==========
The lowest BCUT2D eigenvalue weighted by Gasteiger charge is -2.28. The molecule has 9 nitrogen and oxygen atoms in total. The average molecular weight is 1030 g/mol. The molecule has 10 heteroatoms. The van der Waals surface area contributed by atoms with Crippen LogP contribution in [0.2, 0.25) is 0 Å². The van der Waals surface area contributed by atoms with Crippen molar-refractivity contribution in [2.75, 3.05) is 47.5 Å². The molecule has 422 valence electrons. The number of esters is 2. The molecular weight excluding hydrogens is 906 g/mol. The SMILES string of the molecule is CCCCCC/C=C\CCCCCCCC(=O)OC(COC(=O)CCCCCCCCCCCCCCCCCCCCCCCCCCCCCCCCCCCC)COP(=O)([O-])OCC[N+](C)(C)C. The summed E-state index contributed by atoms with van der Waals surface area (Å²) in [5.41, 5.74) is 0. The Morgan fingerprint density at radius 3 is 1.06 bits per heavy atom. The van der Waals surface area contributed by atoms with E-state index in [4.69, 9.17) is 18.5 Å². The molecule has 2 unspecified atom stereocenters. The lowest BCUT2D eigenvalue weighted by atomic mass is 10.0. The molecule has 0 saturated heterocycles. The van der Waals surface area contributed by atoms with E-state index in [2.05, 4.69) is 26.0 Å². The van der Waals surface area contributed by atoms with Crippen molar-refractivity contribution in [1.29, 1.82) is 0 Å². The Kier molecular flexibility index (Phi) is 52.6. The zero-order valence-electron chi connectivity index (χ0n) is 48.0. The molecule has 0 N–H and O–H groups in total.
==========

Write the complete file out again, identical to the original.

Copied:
The lowest BCUT2D eigenvalue weighted by Gasteiger charge is -2.28. The molecule has 9 nitrogen and oxygen atoms in total. The average molecular weight is 1030 g/mol. The molecule has 10 heteroatoms. The van der Waals surface area contributed by atoms with Crippen LogP contribution in [0.2, 0.25) is 0 Å². The van der Waals surface area contributed by atoms with Crippen molar-refractivity contribution in [2.75, 3.05) is 47.5 Å². The molecule has 422 valence electrons. The number of esters is 2. The molecular weight excluding hydrogens is 906 g/mol. The SMILES string of the molecule is CCCCCC/C=C\CCCCCCCC(=O)OC(COC(=O)CCCCCCCCCCCCCCCCCCCCCCCCCCCCCCCCCCCC)COP(=O)([O-])OCC[N+](C)(C)C. The summed E-state index contributed by atoms with van der Waals surface area (Å²) in [5.41, 5.74) is 0. The Morgan fingerprint density at radius 3 is 1.06 bits per heavy atom. The van der Waals surface area contributed by atoms with E-state index in [4.69, 9.17) is 18.5 Å². The molecule has 2 unspecified atom stereocenters. The lowest BCUT2D eigenvalue weighted by atomic mass is 10.0. The molecule has 0 saturated heterocycles. The van der Waals surface area contributed by atoms with E-state index in [2.05, 4.69) is 26.0 Å². The van der Waals surface area contributed by atoms with Crippen molar-refractivity contribution in [1.29, 1.82) is 0 Å². The Kier molecular flexibility index (Phi) is 52.6. The zero-order valence-electron chi connectivity index (χ0n) is 48.0. The molecule has 0 N–H and O–H groups in total.